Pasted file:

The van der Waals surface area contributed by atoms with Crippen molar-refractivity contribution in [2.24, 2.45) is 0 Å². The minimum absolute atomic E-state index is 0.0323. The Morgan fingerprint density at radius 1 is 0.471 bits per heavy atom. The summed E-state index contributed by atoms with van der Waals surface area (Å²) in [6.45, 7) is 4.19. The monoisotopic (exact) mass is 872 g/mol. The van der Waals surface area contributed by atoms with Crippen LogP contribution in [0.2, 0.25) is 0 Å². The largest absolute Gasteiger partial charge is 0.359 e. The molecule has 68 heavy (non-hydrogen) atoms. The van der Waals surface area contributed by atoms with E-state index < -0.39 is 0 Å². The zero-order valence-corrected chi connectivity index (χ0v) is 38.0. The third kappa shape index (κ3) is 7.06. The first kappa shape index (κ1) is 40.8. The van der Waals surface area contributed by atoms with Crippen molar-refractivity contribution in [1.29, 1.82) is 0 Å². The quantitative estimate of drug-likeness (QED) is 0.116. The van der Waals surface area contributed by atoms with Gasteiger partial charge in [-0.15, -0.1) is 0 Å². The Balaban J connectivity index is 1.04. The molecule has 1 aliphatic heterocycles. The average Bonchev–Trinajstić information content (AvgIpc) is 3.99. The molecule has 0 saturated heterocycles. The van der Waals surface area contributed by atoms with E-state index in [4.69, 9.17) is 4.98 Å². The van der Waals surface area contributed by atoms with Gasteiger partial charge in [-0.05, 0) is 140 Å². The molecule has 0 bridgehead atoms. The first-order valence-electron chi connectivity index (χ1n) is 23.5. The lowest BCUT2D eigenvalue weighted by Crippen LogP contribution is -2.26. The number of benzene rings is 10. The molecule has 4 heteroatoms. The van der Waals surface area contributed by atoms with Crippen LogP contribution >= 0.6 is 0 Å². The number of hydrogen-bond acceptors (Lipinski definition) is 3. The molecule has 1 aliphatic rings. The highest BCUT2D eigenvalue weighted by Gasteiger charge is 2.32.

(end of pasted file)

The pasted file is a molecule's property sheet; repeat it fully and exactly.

The van der Waals surface area contributed by atoms with Crippen molar-refractivity contribution in [2.24, 2.45) is 0 Å². The minimum absolute atomic E-state index is 0.0323. The Morgan fingerprint density at radius 1 is 0.471 bits per heavy atom. The summed E-state index contributed by atoms with van der Waals surface area (Å²) in [6.45, 7) is 4.19. The monoisotopic (exact) mass is 872 g/mol. The van der Waals surface area contributed by atoms with Crippen LogP contribution in [0.2, 0.25) is 0 Å². The largest absolute Gasteiger partial charge is 0.359 e. The molecule has 68 heavy (non-hydrogen) atoms. The van der Waals surface area contributed by atoms with E-state index < -0.39 is 0 Å². The zero-order valence-corrected chi connectivity index (χ0v) is 38.0. The third kappa shape index (κ3) is 7.06. The first kappa shape index (κ1) is 40.8. The van der Waals surface area contributed by atoms with Crippen molar-refractivity contribution in [1.29, 1.82) is 0 Å². The quantitative estimate of drug-likeness (QED) is 0.116. The van der Waals surface area contributed by atoms with Gasteiger partial charge in [-0.15, -0.1) is 0 Å². The Balaban J connectivity index is 1.04. The molecule has 1 aliphatic heterocycles. The average Bonchev–Trinajstić information content (AvgIpc) is 3.99. The molecule has 0 saturated heterocycles. The van der Waals surface area contributed by atoms with E-state index in [4.69, 9.17) is 4.98 Å². The van der Waals surface area contributed by atoms with Gasteiger partial charge in [-0.05, 0) is 140 Å². The molecule has 0 bridgehead atoms. The first-order valence-electron chi connectivity index (χ1n) is 23.5. The lowest BCUT2D eigenvalue weighted by Crippen LogP contribution is -2.26. The number of benzene rings is 10. The molecule has 4 heteroatoms. The van der Waals surface area contributed by atoms with Crippen LogP contribution >= 0.6 is 0 Å². The number of hydrogen-bond acceptors (Lipinski definition) is 3. The molecule has 1 aliphatic rings. The highest BCUT2D eigenvalue weighted by Gasteiger charge is 2.32.